"I had to have people cut my chicken,” he said, “and I had to have people unzip my fly and zip it back up."
Sarah Paulson, who portrayed conjoined twins, was asked which of the two she preferred. Although she insisted they were equal in her mind, Kathy Bates called out her co-star, claiming she clearly enjoyed playing "the raunchy one" more.
Bates, who used a distinctive accent in her portrayal of the bearded lady, was asked whether she retained the affectation once the camera stopped rolling.
"She kept it," Paulson interjected. "We'd be at dinner after two days of shooting and she still had it."
While some of the "Freak Show" actors utilized makeup and special effects, others in the supporting cast had physical conditions. Murphy credited casting director Eric Dawson with discovering performers who may have never otherwise been given an opportunity to display their talents. Sometimes parts were even rewritten to fit the actors.
"In the case of that show, we did that four or five times throughout the season where we just found those amazing people,” he said. “Many of whom had dreams of being an actor but never could get roles. It's really rewarding and fun to see that because you see this amazing talent that otherwise you wouldn't."
Moving back to "Scream Queens," Keke Palmer told the audience what she thought of her character, Zayday.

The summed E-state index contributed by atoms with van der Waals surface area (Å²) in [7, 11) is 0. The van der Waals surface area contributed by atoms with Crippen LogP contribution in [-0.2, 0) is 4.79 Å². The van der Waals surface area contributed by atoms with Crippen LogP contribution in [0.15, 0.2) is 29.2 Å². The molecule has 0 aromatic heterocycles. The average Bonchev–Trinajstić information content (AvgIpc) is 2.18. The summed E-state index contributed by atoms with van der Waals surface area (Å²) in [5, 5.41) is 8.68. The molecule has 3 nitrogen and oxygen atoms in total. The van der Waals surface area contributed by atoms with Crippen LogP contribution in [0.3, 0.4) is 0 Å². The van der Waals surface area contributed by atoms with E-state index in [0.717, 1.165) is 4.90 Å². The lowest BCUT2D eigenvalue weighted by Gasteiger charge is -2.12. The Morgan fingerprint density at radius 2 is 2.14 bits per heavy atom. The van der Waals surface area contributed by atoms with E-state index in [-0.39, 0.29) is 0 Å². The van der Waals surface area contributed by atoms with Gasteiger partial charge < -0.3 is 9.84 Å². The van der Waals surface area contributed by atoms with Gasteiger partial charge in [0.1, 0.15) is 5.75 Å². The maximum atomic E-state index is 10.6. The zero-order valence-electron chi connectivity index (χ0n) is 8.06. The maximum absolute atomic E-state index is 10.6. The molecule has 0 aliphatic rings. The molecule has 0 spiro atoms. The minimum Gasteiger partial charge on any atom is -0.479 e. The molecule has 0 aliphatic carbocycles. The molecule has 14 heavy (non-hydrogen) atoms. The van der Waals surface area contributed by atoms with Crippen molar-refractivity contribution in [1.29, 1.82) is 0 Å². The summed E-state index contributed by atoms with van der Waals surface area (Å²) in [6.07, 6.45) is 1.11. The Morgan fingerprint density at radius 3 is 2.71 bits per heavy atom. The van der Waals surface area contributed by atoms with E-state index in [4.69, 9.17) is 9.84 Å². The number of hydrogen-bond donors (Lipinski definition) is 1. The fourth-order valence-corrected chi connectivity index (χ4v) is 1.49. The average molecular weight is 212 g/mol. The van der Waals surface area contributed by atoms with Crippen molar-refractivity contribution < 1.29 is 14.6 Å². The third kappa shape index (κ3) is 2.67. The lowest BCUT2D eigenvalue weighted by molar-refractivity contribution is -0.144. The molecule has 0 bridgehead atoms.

"She's spunky, she's cool, she knows what she wants to do, and she's really not into taking anybody's mess," she said. "But she develops a relationship with Skyler's character, Grace, and because of that she decides to take on Kappa Kappa Tau with the homegirl to see what it's about."
Opposing Palmer's character will be the other Chanels, played by Abigail Breslin and Billie Lourd.
"I've always kind of wanted to play a bitch," Breslin said. "It was weird though because yesterday everybody was talking about how they feel that as they've been writing the new scripts, the characters start picking out personal traits about all of us. And mine just keeps getting crazier."
"I'm enjoying playing her so much," Lourd said. "I get to tap into my dark, cynical, evil side."
Not that the characters in the show are likely to boil down simply to good and evil. Curtis proclaimed how impressed she’s been with Murphy's ability to create such layered characters.
"That's what makes you come back every week, to see what's the new color," she said. "It is such a pleasure, and for me a rarity, to have a writer that supports everything that you do."
Curtis was a key component to get the show running, as Murphy said he didn’t want to do it without her.